• Howl – Full Of Hell

    Released by: Relapse Records
    Release Date: May 11, 2010
    List Price: $13.98
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    Note: The following review is based on a digital download supplied for review purposes, so we’ve no idea if it comes with nifty inserts or bonus material of any kind.

    Providence, Rhode Island doesn’t seem like all that gloomy a place. If you’ve been there you know that it’s got some nice beaches and it’s cute, pretty and charming in that quaint New England sort of way. If Howl’s new full length album, appropriately titled Full Of Hell, is anything to go off of, something very evil is afoot. Made up of nine tracks, Full Of Hell sounds just like that – filled to the brim with evil!

    This thick, sludgy, heavy, doomy, stoneriffic full length features vocals that come dangerously close to Cookie Monster death metal grunts and growls but never quite go that far into the extreme to quite cross that line. There’s definitely a melody to the piercing shrieks laid down by Vincent Hausman (who doubles on guitar), but it might take a few listens before you figure it out. Far easier to discern is the pounding, booming and apocalyptic drumming which puts down the first layer on this very thick, layered, slab of an album. The drums on this record absolutely crush, a testament to the firepower that the rather meekly named Timmy St. Amour carries behind his drum kit. Andrea Black on guitar and Robert Icaza on bass round out the bound’s sound nicely.

    With plenty of chord and timing changes placed throughout the album, the band is bound to draw comparisons to Mastodon but they’re really not all that similar once you move past the surface level. Howl’s got a much sludgier, doomier sound going on, it’s considerably more antagonistic and grinding in its attack and in many ways, it’s got more weight to it.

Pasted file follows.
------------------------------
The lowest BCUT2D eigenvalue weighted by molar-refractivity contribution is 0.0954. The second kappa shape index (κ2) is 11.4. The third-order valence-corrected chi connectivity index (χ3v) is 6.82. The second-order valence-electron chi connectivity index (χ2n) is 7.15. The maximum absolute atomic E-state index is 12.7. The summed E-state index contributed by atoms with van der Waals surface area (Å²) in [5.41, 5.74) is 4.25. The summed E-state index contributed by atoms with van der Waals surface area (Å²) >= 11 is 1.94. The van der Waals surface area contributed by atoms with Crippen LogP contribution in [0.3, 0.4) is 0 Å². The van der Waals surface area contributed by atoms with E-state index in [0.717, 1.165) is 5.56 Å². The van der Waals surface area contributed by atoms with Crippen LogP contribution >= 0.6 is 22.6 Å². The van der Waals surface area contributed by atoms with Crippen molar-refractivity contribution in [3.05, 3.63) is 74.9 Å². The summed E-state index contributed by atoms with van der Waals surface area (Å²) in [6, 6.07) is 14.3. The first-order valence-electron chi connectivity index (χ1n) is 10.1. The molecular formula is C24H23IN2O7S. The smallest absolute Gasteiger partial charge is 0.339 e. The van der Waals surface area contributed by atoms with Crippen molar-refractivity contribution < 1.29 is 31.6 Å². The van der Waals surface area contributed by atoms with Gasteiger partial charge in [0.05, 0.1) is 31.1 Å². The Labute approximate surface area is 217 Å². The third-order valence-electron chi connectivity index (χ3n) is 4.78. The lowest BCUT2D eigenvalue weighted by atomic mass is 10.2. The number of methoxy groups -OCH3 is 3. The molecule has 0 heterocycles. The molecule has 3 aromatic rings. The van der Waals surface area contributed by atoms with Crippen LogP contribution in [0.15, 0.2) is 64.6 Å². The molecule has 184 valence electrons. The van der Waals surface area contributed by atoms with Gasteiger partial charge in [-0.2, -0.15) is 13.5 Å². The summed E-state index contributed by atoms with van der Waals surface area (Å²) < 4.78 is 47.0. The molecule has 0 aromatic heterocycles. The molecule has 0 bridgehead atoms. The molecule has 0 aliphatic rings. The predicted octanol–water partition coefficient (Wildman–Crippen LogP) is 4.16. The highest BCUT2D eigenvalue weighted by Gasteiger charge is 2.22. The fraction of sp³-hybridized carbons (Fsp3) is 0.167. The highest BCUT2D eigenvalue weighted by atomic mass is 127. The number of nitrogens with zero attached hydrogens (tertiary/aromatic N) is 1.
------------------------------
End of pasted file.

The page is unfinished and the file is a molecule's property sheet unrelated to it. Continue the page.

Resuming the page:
The band does stick to a fairly tried and true sound for much of the album – the first seven tracks can actually start to blend together into one half hour of boom but towards the end things get a fair bit more technical and creative. Similarities to other Relapse bands, the aforementioned Mastodon and the mighty High On Fire, are bound to be called out but given more time to evolve, Howl could very well carve out their own niche. They make progress towards doing just that on the last three tracks of the album, finishing up with The Day Of Rest, a lumbering, heavy, fantastically spastic closer that goes a long way towards summing up the doom laid down on the nine songs that came before it. It’s a bit longer than it needs to be and it sort of feels like those aforementioned earlier tracks that start the album off, the ones that blend together, but if you let yourself go with it and just let the sometimes droning sounds roll over you like a wave, this isn’t necessarily a bad thing. Full Of Hell is definitely an album worth listening to while imbibing with a vice of your choice.